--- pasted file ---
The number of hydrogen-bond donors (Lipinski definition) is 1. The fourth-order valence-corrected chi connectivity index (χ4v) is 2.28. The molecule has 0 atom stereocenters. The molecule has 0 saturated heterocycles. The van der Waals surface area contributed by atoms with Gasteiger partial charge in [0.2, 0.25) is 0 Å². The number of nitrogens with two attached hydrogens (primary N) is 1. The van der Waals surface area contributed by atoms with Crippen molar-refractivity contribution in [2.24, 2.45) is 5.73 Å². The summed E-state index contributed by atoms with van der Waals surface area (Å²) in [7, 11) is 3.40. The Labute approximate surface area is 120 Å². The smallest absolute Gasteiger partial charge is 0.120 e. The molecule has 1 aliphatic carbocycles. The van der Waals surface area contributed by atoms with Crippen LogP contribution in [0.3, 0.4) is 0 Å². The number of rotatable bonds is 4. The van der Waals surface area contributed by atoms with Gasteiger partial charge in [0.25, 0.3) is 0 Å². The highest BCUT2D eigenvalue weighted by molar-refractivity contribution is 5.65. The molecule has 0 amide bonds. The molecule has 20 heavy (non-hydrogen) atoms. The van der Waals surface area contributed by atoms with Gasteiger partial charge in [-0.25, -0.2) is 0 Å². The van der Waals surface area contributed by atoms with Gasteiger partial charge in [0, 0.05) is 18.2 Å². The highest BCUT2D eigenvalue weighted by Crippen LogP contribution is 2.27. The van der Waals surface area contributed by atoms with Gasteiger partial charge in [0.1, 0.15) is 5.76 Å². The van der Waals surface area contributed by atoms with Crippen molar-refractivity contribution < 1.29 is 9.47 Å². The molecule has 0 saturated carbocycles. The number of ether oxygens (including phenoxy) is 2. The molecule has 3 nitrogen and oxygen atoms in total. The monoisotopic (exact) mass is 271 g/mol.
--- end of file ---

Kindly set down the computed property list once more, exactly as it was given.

The number of hydrogen-bond donors (Lipinski definition) is 1. The fourth-order valence-corrected chi connectivity index (χ4v) is 2.28. The molecule has 0 atom stereocenters. The molecule has 0 saturated heterocycles. The van der Waals surface area contributed by atoms with Gasteiger partial charge in [0.2, 0.25) is 0 Å². The number of nitrogens with two attached hydrogens (primary N) is 1. The van der Waals surface area contributed by atoms with Crippen molar-refractivity contribution in [2.24, 2.45) is 5.73 Å². The summed E-state index contributed by atoms with van der Waals surface area (Å²) in [7, 11) is 3.40. The Labute approximate surface area is 120 Å². The smallest absolute Gasteiger partial charge is 0.120 e. The molecule has 1 aliphatic carbocycles. The van der Waals surface area contributed by atoms with Crippen LogP contribution in [0.3, 0.4) is 0 Å². The number of rotatable bonds is 4. The van der Waals surface area contributed by atoms with Gasteiger partial charge in [0.25, 0.3) is 0 Å². The highest BCUT2D eigenvalue weighted by molar-refractivity contribution is 5.65. The molecule has 0 amide bonds. The molecule has 20 heavy (non-hydrogen) atoms. The van der Waals surface area contributed by atoms with Gasteiger partial charge in [-0.25, -0.2) is 0 Å². The van der Waals surface area contributed by atoms with Gasteiger partial charge in [0, 0.05) is 18.2 Å². The highest BCUT2D eigenvalue weighted by Crippen LogP contribution is 2.27. The van der Waals surface area contributed by atoms with Gasteiger partial charge in [0.1, 0.15) is 5.76 Å². The van der Waals surface area contributed by atoms with Crippen molar-refractivity contribution < 1.29 is 9.47 Å². The molecule has 0 saturated carbocycles. The number of ether oxygens (including phenoxy) is 2. The molecule has 3 nitrogen and oxygen atoms in total. The monoisotopic (exact) mass is 271 g/mol.